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People from Black, Asian and Minority Ethnic (BAMR) communities are 240% more likely to end up in prison for drug offences than white offenders, according to a review led by Labour MP David Lammy.

Lammy said his inquiry revealed that "BAME individuals still face bias" in the criminal justice system and called on Theresa May's government to implement his 35 recommendations for change.

Besides the huge disparity between BAME and white offenders sent to prison for drug crimes, the review highlights several other "concerning" statistics.

The number of BAME young offenders rose from 25% to 41% between 2006 and 2016, while the BAME proportion of first-time young offenders increased from 11% to 19% in a decade.

Lammy said the rise in young offenders was particularly "disturbing" and revealed that the criminal justice system appears to have "given up on parenting."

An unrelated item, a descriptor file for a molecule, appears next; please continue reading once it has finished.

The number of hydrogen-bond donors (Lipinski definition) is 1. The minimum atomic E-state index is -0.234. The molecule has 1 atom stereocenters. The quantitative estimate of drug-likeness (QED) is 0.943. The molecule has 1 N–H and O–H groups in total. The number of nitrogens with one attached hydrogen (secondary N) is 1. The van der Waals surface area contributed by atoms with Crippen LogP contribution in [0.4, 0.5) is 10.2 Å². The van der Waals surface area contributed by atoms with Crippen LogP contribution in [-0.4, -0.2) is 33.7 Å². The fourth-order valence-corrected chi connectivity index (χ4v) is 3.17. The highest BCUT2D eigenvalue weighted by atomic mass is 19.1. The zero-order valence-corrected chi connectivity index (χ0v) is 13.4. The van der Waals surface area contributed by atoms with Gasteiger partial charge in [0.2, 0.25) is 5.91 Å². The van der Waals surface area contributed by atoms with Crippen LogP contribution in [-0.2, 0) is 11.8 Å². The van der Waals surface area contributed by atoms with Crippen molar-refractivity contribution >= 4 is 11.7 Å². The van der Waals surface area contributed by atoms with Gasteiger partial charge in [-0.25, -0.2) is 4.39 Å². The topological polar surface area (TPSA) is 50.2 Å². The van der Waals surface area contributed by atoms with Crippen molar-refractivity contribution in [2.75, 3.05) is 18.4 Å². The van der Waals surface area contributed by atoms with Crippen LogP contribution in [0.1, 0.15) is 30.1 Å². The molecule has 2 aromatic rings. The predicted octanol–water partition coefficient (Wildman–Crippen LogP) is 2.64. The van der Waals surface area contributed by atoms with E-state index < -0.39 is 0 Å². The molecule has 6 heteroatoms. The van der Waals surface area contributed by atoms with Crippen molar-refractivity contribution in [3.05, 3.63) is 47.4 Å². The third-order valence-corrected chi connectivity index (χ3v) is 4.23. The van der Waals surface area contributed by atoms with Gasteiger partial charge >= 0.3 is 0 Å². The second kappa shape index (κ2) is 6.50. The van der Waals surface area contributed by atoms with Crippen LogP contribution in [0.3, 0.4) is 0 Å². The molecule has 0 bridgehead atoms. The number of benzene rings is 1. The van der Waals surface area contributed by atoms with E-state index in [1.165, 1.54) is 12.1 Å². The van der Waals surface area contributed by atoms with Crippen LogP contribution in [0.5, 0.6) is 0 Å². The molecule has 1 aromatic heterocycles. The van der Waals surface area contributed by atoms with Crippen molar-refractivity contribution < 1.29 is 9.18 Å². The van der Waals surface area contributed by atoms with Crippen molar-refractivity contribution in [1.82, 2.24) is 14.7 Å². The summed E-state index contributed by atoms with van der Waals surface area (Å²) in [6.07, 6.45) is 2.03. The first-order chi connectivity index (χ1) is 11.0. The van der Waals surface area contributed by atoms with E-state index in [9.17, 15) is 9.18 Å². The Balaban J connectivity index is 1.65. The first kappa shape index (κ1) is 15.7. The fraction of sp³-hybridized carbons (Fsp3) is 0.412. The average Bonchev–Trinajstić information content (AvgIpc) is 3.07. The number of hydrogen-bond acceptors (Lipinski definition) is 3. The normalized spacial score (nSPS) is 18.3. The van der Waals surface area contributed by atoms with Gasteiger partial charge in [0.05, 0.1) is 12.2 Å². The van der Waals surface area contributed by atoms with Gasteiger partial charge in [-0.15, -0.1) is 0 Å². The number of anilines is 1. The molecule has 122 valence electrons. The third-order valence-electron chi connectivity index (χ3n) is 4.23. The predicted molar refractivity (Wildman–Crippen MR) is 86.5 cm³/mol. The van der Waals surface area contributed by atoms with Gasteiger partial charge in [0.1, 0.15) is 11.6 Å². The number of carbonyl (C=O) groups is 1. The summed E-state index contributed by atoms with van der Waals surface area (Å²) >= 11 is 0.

The report also recorded a noticeable disparity in pleading rates between BAME and white offenders. 41% of BAME defendants pleaded guilty in the Crown Courts between 2006 and 2016, compared with 31% of white defendants in the same period.

Trust is one of the main issues, according to the report. Many BAME individuals do not trust the advice they are given by solicitors and police officers when it comes to pleading guilty and therefore often end up on trial and receiving a longer sentence than white offenders.

"They simply do not believe that the justice system will deliver less punitive treatment if they plead guilty," Lammy said.

Robert Brown, a lawyer for Corker Binnings, said "confidence in the system was low, very low and maybe at an all time low. What I am seeing now is that what was wrong with the criminal justice system at the time of the Stephen Lawrence case is wrong with the system now," he said.

David Isaac, the chair of the Equality and Human Rights Commission, said the government must "respond to the Lammy review urgently and put in place a comprehensive race strategy with stretching targets to reduce the race inequality that is so apparent in our society."

David Lammy
MP David Lammy who led the review said "it is clear that BAME individuals still face bias" in the criminal justice system Getty